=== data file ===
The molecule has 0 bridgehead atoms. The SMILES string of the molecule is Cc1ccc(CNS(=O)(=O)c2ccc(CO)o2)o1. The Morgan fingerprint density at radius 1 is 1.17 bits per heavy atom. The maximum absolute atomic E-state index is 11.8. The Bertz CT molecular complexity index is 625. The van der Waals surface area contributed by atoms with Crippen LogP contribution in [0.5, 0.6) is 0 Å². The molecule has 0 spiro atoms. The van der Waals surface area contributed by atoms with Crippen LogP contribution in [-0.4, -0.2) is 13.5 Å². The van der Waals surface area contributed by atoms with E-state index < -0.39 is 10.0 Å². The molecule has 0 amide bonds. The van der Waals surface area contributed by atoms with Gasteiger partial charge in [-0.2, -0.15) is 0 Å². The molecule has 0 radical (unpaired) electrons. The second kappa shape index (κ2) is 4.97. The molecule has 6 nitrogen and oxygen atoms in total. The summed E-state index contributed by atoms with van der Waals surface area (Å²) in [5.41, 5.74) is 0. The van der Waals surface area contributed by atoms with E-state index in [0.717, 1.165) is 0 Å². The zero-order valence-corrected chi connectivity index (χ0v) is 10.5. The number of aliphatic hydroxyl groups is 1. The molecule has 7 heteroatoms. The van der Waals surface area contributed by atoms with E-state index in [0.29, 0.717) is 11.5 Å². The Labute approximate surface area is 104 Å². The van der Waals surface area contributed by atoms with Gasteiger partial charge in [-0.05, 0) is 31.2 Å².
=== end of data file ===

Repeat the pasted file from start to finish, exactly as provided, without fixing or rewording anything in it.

The molecule has 0 bridgehead atoms. The SMILES string of the molecule is Cc1ccc(CNS(=O)(=O)c2ccc(CO)o2)o1. The Morgan fingerprint density at radius 1 is 1.17 bits per heavy atom. The maximum absolute atomic E-state index is 11.8. The Bertz CT molecular complexity index is 625. The van der Waals surface area contributed by atoms with Crippen LogP contribution in [0.5, 0.6) is 0 Å². The molecule has 0 spiro atoms. The van der Waals surface area contributed by atoms with Crippen LogP contribution in [-0.4, -0.2) is 13.5 Å². The van der Waals surface area contributed by atoms with E-state index < -0.39 is 10.0 Å². The molecule has 0 amide bonds. The van der Waals surface area contributed by atoms with Gasteiger partial charge in [-0.2, -0.15) is 0 Å². The molecule has 0 radical (unpaired) electrons. The second kappa shape index (κ2) is 4.97. The molecule has 6 nitrogen and oxygen atoms in total. The summed E-state index contributed by atoms with van der Waals surface area (Å²) in [5.41, 5.74) is 0. The van der Waals surface area contributed by atoms with E-state index in [0.717, 1.165) is 0 Å². The zero-order valence-corrected chi connectivity index (χ0v) is 10.5. The number of aliphatic hydroxyl groups is 1. The molecule has 7 heteroatoms. The van der Waals surface area contributed by atoms with E-state index in [0.29, 0.717) is 11.5 Å². The Labute approximate surface area is 104 Å². The van der Waals surface area contributed by atoms with Gasteiger partial charge in [-0.05, 0) is 31.2 Å².